Most of the major insurgent alliances are included. Liwa al-Tawhid, Liwa al-Islam and Suqour al-Sham are in both the Western- and Gulf-backed Supreme Military Council (SMC a.k.a. FSA) and the SILF, sort-of-moderate Islamists. Ahrar al-Sham and Haqq are in the SIF, very hardline Islamists. Jabhat al-Nosra, of course, is an al-Qaida faction. Noureddin al-Zengi are in the Asala wa-Tanmiya alliance (which is led by quietist salafis, more or less) as well as in the SMC. And so on. More groups may join, but already at this stage, it looks – on paper, at least – like the most powerful insurgent alliance in Syria.

What does this mean?

Is this a big deal? Yes, if the statement proves to accurately represent the groups mentioned and they do not immediately fall apart again, it is a very big deal. It represents the rebellion of a large part of the “mainstream FSA” against its purported political leadership, and openly aligns these factions with more hardline Islamist forces.

That means that all of these groups now formally state that they do not recognize the opposition leadership that has been molded and promoted by the USA, Turkey, France, Great Britain, other EU countries, Qatar, and – especially, as of late – Saudi Arabia.

That they also formally commit themselves to sharia as the “sole source of legislation” is not as a big a deal as it may seem. Most of these factions already were on record as saying that, and for most of the others, it’s more like a slight tweak of language. Bottom line, they were all Islamist anyway. And, of course, they can still mean different things when they talk about sharia.

Why now? According to a Tawhid Brigade spokesperson, it is because of the “conspiracies and compromises that are being forced on the Syrian people by way of the [National] Coalition”. So there.

Mohammed Alloush of the Islam Brigade (led by his relative, Mohammed Zahran Alloush), who is also a leading figure in the SILF alliance, was up late tweeting tonight. He had a laundry list of complaints against the National Coalition, including the fact that its members are all, he says, “appointed”, i.e. by foreign powers. He also opposed its planned negotiations with the regime. This may have been in reference to a (widely misinterpreted) recent statement by the Coalition president Ahmed Jerba. Alloush also referred to the recent deal between the National Coalition and the Kurdish National Council, and was upset that this will (he thinks) splinter Syria and change its name from the Syrian Arab Republic to the Syrian Republic.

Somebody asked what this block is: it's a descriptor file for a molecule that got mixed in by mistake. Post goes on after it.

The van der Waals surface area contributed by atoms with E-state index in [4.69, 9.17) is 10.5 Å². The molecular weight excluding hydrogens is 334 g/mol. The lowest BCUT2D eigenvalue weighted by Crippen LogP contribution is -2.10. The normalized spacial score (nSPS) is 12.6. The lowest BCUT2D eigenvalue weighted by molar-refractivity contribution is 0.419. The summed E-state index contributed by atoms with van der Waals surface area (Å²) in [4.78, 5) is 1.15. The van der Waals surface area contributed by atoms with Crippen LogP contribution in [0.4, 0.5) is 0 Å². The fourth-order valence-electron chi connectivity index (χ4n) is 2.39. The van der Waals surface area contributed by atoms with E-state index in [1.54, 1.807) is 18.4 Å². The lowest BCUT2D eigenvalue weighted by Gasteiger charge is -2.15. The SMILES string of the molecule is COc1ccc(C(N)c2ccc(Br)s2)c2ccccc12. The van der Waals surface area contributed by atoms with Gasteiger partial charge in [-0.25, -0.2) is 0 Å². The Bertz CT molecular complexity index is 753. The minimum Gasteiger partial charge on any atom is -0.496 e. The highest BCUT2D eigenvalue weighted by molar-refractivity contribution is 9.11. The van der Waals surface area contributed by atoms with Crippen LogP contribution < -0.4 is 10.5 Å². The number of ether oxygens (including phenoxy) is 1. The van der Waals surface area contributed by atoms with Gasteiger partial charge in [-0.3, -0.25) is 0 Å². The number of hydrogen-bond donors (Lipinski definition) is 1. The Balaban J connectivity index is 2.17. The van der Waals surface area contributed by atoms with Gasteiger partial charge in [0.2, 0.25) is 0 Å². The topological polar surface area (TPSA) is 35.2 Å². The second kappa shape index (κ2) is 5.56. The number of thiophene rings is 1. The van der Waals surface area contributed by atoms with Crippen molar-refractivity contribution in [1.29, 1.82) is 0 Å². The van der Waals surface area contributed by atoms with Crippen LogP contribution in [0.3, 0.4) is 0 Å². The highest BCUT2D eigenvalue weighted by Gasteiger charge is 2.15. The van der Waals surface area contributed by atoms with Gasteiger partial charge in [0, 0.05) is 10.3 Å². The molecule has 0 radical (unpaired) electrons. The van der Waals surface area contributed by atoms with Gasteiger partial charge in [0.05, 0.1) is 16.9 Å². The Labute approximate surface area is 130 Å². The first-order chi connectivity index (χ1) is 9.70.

Is this a one-off thing?

The fellow from the Tawhid Brigade informed me that more statements are in the making. According to him, this is not just an ad hoc formation set up to make a single point about the National Coalition. He hinted that it’s the beginning of a more structured group, but when I asked, he said it has no name yet. On the other hand, Abdulqader Saleh – Tawhid’s powerful military chief – referred to it on Twitter as al-Tahaluf al-Islami or the Islamic Alliance, but that may have been just descriptive, rather than a formal name.

Mohammed Alloush also wrote on Twitter, somewhat ambiguously, that the member groups have their own offices and political bureaus, and there’s a political program different from the National Coalition. He, too, hinted that there’s more coming: “wait for the announcement of the new army”.

Who’s missing?

These are of course not all the rebels; far from it. Dozens or hundreds of small and local groups are missing from this alliance, just like they’ve been missing from every other alliance before it. Some really big groups are also not in there, like the Farouq Battalions or the Ahfad al-Rasoul Brigades, both of them quite closely aligned with the SMC and the National Coalition.

Most notably, the Islamic State of Iraq and al-Sham – Syria’s most querulous al-Qaida faction – is absent from the list. Given the recent surge in tension between the Islamic State and other factions, that seems significant. [Continue reading…]